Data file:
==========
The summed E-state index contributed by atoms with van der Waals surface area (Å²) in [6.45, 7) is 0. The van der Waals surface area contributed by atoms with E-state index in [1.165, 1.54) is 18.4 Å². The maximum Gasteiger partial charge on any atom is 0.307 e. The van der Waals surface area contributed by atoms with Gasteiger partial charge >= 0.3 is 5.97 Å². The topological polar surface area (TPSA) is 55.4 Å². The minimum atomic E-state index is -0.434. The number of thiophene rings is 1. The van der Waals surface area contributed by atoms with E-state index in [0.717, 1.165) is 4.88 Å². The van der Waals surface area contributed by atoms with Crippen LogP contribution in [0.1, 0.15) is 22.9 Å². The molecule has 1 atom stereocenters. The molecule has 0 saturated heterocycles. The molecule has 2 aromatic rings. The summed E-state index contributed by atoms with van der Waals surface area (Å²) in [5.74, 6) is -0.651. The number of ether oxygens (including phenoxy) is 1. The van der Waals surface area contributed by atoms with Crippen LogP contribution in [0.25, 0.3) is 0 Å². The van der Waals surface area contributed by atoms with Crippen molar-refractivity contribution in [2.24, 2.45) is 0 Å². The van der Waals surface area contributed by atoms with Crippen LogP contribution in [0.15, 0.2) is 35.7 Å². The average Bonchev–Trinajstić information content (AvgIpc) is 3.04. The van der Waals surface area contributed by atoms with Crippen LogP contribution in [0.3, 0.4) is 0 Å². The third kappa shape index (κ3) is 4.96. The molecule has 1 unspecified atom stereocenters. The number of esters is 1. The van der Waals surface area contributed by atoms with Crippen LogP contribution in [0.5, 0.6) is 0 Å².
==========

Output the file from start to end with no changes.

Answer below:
The summed E-state index contributed by atoms with van der Waals surface area (Å²) in [6.45, 7) is 0. The van der Waals surface area contributed by atoms with E-state index in [1.165, 1.54) is 18.4 Å². The maximum Gasteiger partial charge on any atom is 0.307 e. The van der Waals surface area contributed by atoms with Gasteiger partial charge >= 0.3 is 5.97 Å². The topological polar surface area (TPSA) is 55.4 Å². The minimum atomic E-state index is -0.434. The number of thiophene rings is 1. The van der Waals surface area contributed by atoms with E-state index in [0.717, 1.165) is 4.88 Å². The van der Waals surface area contributed by atoms with Crippen LogP contribution in [0.1, 0.15) is 22.9 Å². The molecule has 1 atom stereocenters. The molecule has 0 saturated heterocycles. The molecule has 2 aromatic rings. The summed E-state index contributed by atoms with van der Waals surface area (Å²) in [5.74, 6) is -0.651. The number of ether oxygens (including phenoxy) is 1. The van der Waals surface area contributed by atoms with Crippen LogP contribution in [0.25, 0.3) is 0 Å². The van der Waals surface area contributed by atoms with Crippen molar-refractivity contribution in [2.24, 2.45) is 0 Å². The van der Waals surface area contributed by atoms with Crippen LogP contribution in [0.15, 0.2) is 35.7 Å². The average Bonchev–Trinajstić information content (AvgIpc) is 3.04. The van der Waals surface area contributed by atoms with Crippen LogP contribution in [0.3, 0.4) is 0 Å². The third kappa shape index (κ3) is 4.96. The molecule has 1 unspecified atom stereocenters. The number of esters is 1. The van der Waals surface area contributed by atoms with Crippen LogP contribution in [0.5, 0.6) is 0 Å².